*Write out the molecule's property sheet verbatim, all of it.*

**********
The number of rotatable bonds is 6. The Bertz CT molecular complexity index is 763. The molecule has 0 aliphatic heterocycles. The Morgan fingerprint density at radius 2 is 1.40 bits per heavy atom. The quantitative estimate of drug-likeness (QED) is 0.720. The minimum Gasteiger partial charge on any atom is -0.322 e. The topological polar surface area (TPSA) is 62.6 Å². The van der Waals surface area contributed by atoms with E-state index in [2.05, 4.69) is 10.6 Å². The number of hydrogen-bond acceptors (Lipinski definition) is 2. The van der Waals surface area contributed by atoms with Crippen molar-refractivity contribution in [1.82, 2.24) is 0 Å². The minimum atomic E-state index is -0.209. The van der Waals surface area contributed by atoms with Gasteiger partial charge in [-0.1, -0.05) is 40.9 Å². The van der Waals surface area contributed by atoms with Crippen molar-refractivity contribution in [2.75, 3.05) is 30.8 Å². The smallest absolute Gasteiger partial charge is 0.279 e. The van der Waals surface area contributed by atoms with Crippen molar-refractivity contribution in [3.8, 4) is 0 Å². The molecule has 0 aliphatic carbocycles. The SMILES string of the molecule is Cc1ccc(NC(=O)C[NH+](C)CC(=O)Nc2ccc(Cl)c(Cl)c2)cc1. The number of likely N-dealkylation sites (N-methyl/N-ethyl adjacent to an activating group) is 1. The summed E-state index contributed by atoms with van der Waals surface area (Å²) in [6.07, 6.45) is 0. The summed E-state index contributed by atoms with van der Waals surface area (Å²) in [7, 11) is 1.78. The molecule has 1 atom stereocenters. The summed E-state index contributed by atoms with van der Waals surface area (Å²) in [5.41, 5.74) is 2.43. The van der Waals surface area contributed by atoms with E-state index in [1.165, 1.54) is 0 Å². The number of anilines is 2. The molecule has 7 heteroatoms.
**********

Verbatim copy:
The number of rotatable bonds is 6. The Bertz CT molecular complexity index is 763. The molecule has 0 aliphatic heterocycles. The Morgan fingerprint density at radius 2 is 1.40 bits per heavy atom. The quantitative estimate of drug-likeness (QED) is 0.720. The minimum Gasteiger partial charge on any atom is -0.322 e. The topological polar surface area (TPSA) is 62.6 Å². The van der Waals surface area contributed by atoms with E-state index in [2.05, 4.69) is 10.6 Å². The number of hydrogen-bond acceptors (Lipinski definition) is 2. The van der Waals surface area contributed by atoms with Crippen molar-refractivity contribution in [1.82, 2.24) is 0 Å². The minimum atomic E-state index is -0.209. The van der Waals surface area contributed by atoms with Gasteiger partial charge in [-0.1, -0.05) is 40.9 Å². The van der Waals surface area contributed by atoms with Crippen molar-refractivity contribution in [2.75, 3.05) is 30.8 Å². The smallest absolute Gasteiger partial charge is 0.279 e. The van der Waals surface area contributed by atoms with Crippen molar-refractivity contribution in [3.8, 4) is 0 Å². The molecule has 0 aliphatic carbocycles. The SMILES string of the molecule is Cc1ccc(NC(=O)C[NH+](C)CC(=O)Nc2ccc(Cl)c(Cl)c2)cc1. The number of likely N-dealkylation sites (N-methyl/N-ethyl adjacent to an activating group) is 1. The summed E-state index contributed by atoms with van der Waals surface area (Å²) in [6.07, 6.45) is 0. The summed E-state index contributed by atoms with van der Waals surface area (Å²) in [7, 11) is 1.78. The molecule has 1 atom stereocenters. The summed E-state index contributed by atoms with van der Waals surface area (Å²) in [5.41, 5.74) is 2.43. The van der Waals surface area contributed by atoms with E-state index in [1.165, 1.54) is 0 Å². The number of anilines is 2. The molecule has 7 heteroatoms.